With the FBI having obtained a warrant to begin poring over the 650,000 reported emails found on Anthony Weiner's computer, attention shifts to just what the FBI may find, with Democrats alleging that much of the thousands of emails allegedly sent from Huma Abedin's computer are duplicates or otherwise innocuous, while critics alleging more deleted and/or confidential emails may emerge. On her, behalf, however, long-time Hillary aide Huma Abedin has told the FBI she was not aware any of her emails were on the laptop investigators seized as part of its probe info Anthony Weiner's investigation.
According to Politico, the FBI engaged in a back and forth over the weekend with Abedin or her attorney, when Abedin explained the situation.
"She says she didn't know they were there," a source familiar with the investigation said. This is a sensitive topic for Abedin and the Clinton campaign, because on previous occasions, Huma - under oath - disclosed that all the emails in her possession had been accounted for and handed over to the FBI.
As CNBC adds,"there are a number of scenarios that would explain how the emails got onto the laptop without Abedin's knowledge, including that they were somehow automatically backed up from the cloud. But investigators will want to know how this happened and if there is any indication that Abedin misled them about the existence of emails.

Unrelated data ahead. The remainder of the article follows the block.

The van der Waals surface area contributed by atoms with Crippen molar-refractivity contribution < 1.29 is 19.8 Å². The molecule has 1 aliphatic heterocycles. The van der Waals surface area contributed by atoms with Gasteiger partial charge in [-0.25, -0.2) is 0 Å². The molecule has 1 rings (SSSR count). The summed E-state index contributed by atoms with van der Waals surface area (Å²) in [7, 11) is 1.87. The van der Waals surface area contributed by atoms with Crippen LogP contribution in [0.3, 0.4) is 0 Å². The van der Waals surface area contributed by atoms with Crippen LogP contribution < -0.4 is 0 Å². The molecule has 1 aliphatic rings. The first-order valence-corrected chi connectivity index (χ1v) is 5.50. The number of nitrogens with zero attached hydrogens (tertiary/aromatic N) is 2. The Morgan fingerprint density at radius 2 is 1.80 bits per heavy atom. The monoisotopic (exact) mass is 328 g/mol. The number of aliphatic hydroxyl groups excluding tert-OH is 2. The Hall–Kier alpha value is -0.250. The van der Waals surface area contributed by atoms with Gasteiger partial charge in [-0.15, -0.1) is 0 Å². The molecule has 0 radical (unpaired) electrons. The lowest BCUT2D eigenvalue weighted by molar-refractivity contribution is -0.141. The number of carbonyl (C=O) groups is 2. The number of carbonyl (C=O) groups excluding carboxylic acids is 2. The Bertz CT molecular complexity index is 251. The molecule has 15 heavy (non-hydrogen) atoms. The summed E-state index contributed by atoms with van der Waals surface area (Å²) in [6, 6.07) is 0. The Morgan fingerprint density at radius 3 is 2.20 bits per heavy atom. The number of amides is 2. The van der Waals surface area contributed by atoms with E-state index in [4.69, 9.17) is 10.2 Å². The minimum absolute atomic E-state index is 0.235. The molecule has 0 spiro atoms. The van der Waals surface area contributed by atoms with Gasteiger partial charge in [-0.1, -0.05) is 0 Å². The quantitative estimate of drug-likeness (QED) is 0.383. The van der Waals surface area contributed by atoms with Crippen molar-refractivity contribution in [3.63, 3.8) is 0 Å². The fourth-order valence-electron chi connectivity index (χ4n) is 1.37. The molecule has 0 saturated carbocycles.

It is a large project. Agents determined there were as many as 650,000 emails on the laptop, dating back years. The number of emails related to the Clinton investigation is likely to be much smaller.
On Saturday, Clinton campaign chairman John Podesta said Abedin had been fully cooperative with the FBI investigation. "I don't think she knows anything more than what we've seen in the press to date," Podesta said Sunday on CNN's "State of the Union."
"I’m sure...if people—proper authorities want to ask her questions, they'll ask her questions, but she's been fully cooperative in this investigation.”
The FBI is now filtering the emails using a software program that will separate out any emails that investigators have not seen before. Those will be kept in a separate file and will be examined by FBI agents to see if they contain classified material or information relevant to the Clinton probe. It is not clear what FBI Director James Comey will do with the information once the FBI obtains it. Standard practice is for the FBI not to comment on investigations — but this is not a standard situation. "We're in uncharted territory," the source said.
It is possible that Comey could indicate publicly what the FBI finds before Election Day next week, but that decision has not been made yet.